China Hikes Penalties on Illegal Coal Mining
The rush to produce coal for an economy that expanded 9.5 percent in 2004 has led miners to re-open old mines or dig perilously close to existing shafts.
Fines for illegal mining would rise by up to six times, with the penalty for sales from illegal operations rising to a maximum of 30,000 yuan ($3,625), the National Development and Reform Commission said in a statement posted on its Web site (www.sdpc.gov.cn).
The new regulations take effect this week, or 30 days after the statement's issue date on Dec. 27, 2004.
To get an operating licence, miners must maintain capital of at least 50 million yuan and storage space of over 20,000 square metres.
Coal contracts must specify volumes, pricing and delivery procedures, the statement said, potentially restrict sales channels for illegal mines.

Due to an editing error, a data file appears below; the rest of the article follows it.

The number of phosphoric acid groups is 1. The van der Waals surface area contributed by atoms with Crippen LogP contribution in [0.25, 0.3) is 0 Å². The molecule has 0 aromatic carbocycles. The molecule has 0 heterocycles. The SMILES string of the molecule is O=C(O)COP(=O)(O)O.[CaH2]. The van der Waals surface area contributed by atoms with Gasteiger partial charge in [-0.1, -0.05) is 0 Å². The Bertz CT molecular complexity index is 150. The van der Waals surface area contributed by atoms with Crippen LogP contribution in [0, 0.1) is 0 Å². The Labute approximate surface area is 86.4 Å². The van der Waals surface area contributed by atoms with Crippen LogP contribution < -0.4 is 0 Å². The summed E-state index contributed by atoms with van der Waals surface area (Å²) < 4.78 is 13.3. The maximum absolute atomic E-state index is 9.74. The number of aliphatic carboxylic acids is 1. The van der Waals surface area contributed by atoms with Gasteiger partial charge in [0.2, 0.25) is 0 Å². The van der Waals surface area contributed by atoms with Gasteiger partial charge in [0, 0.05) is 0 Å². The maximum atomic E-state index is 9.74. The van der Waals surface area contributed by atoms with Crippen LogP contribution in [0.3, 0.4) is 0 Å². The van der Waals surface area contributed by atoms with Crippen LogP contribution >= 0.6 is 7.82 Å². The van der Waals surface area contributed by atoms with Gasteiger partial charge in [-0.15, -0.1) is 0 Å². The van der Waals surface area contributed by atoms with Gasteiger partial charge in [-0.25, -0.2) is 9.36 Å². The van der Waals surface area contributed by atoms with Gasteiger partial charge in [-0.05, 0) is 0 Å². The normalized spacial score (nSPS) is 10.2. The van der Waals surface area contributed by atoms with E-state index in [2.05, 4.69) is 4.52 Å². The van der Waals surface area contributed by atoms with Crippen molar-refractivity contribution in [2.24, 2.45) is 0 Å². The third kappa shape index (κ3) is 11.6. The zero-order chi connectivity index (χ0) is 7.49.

China houses the world's most lethal coal mining industry.
For every 1 million tonnes of coal produced, 3 miners die from floods, gas leaks, tunnel collapses or fires -- a fatality rate 100 times that of the United States.
Major accidents can spur the government to shut nearby mines for inspections -- thereby raising coal prices and the incentive for illegal mining, state media have charged.
Nearby minerals mines have in the past been shut as part of crackdowns on illegal coal operations.
China is preparing new coal mining legislation to raise safety conditions in mines -- a task that will require $6 billion in investment in major state mines alone, the China Daily reported on Tuesday.